We’ve already written about LMSs for safety training, so in this article, we’ll focus on eLearning for safety training.

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How Can an LMS Improve the ROI of My Health and Safety Training Program?

effective-online-roi-and-safety-training2

In other articles, we’ve explained what an LMS is and demonstrated how you can use an LMS to improve your EHS training program and your new employee safety onboarding, and we’ve even given a free LMS Buyer’s Guide checklist to help you get the right LMS for your company the first time.

Hopefully you’ve read those articles and enjoyed them (although it’s not necessary to read those articles before you read this one). And maybe you even learned a thing or two.

But maybe your thoughts are stuck on a single point, one that is often relevant in our society: the almighty dollar.

Specifically, maybe you’re wondering if an LMS would be “worth it?” Is it just a shiny new toy that you can’t afford and that will never help you recover its purchase price? Or is it one of those things that you will purchase and have it save you so much money you come out looking like a genius and smelling like roses?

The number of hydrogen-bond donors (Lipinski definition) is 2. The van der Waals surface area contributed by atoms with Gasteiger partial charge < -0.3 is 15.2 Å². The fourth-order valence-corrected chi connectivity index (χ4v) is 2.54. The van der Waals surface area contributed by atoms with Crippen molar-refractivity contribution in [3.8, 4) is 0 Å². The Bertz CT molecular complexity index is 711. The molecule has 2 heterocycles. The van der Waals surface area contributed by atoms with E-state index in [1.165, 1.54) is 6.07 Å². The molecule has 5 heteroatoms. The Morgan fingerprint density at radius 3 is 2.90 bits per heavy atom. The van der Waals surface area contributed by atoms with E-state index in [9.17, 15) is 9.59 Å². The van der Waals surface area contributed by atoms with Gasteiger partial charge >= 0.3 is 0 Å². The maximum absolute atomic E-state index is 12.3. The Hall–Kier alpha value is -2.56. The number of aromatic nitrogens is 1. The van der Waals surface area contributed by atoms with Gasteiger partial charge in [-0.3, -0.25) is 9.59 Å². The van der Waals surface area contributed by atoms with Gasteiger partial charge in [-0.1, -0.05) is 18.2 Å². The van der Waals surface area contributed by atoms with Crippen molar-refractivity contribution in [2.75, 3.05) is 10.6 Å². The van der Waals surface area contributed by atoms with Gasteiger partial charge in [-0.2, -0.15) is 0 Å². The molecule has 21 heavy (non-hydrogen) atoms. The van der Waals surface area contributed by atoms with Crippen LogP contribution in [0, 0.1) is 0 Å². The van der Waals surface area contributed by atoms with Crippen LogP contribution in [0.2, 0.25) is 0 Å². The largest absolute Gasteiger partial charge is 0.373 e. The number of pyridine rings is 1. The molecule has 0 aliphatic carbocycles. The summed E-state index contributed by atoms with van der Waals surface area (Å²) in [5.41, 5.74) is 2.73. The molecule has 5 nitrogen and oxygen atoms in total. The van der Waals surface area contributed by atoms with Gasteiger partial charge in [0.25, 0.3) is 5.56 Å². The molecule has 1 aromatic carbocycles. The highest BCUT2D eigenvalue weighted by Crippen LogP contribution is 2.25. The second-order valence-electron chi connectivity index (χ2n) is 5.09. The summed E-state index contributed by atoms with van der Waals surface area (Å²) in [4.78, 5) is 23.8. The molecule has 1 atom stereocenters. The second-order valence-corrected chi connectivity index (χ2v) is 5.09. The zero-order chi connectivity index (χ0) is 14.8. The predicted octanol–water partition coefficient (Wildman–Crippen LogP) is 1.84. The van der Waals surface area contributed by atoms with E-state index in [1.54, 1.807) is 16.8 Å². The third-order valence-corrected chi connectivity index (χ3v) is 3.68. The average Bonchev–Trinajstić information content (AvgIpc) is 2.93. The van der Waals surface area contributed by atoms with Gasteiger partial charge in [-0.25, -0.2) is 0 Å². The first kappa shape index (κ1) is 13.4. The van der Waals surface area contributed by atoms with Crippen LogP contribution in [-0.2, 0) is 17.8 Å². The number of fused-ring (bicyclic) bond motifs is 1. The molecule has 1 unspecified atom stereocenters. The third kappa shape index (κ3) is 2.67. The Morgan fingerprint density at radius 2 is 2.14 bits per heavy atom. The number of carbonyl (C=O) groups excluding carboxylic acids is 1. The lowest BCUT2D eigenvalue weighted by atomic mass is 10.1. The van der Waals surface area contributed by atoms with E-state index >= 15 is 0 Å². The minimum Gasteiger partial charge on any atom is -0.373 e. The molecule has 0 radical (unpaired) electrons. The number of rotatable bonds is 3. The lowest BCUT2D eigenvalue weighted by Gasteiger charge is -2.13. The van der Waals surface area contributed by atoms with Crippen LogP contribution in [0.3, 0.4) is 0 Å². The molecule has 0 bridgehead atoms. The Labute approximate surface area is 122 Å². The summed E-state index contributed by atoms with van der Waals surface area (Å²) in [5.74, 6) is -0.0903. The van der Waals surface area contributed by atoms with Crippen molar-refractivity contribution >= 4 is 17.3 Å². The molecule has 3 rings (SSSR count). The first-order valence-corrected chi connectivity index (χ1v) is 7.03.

Well, we’ve got some thoughts about that in the article below. Read on and reap the profits (ha ha!).

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Helping Workers Develop Problem-Solving Skills: How to Do It Well and Do It Quickly

Work is easier when everything goes perfectly and there are no problems.

But as you probably know, “perfect” is a rare state. Problems pop up from time to time and workers need to solve them.

As a result, it’s important that workers be effective problem solvers. Having a workforce with well-developed problem-solving skills is a significant competitive advantage for a company.